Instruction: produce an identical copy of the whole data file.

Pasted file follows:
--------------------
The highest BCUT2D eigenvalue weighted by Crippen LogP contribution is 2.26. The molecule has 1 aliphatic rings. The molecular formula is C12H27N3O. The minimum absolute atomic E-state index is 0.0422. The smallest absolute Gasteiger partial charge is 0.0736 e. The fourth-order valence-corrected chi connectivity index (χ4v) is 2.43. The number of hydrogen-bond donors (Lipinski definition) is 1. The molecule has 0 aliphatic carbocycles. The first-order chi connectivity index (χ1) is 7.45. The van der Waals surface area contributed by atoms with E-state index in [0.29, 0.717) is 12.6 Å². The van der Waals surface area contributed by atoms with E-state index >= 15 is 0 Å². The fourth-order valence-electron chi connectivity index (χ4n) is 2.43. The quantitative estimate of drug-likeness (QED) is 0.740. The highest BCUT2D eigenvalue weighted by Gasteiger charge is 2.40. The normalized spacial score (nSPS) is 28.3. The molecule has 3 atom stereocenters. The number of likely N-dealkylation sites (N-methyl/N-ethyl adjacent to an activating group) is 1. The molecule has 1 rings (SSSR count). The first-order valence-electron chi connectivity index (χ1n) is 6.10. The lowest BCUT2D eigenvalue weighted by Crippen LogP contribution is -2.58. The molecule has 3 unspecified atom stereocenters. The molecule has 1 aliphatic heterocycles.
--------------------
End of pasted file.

The highest BCUT2D eigenvalue weighted by Crippen LogP contribution is 2.26. The molecule has 1 aliphatic rings. The molecular formula is C12H27N3O. The minimum absolute atomic E-state index is 0.0422. The smallest absolute Gasteiger partial charge is 0.0736 e. The fourth-order valence-corrected chi connectivity index (χ4v) is 2.43. The number of hydrogen-bond donors (Lipinski definition) is 1. The molecule has 0 aliphatic carbocycles. The first-order chi connectivity index (χ1) is 7.45. The van der Waals surface area contributed by atoms with E-state index in [0.29, 0.717) is 12.6 Å². The van der Waals surface area contributed by atoms with E-state index >= 15 is 0 Å². The fourth-order valence-electron chi connectivity index (χ4n) is 2.43. The quantitative estimate of drug-likeness (QED) is 0.740. The highest BCUT2D eigenvalue weighted by Gasteiger charge is 2.40. The normalized spacial score (nSPS) is 28.3. The molecule has 3 atom stereocenters. The number of likely N-dealkylation sites (N-methyl/N-ethyl adjacent to an activating group) is 1. The molecule has 1 rings (SSSR count). The first-order valence-electron chi connectivity index (χ1n) is 6.10. The lowest BCUT2D eigenvalue weighted by Crippen LogP contribution is -2.58. The molecule has 3 unspecified atom stereocenters. The molecule has 1 aliphatic heterocycles.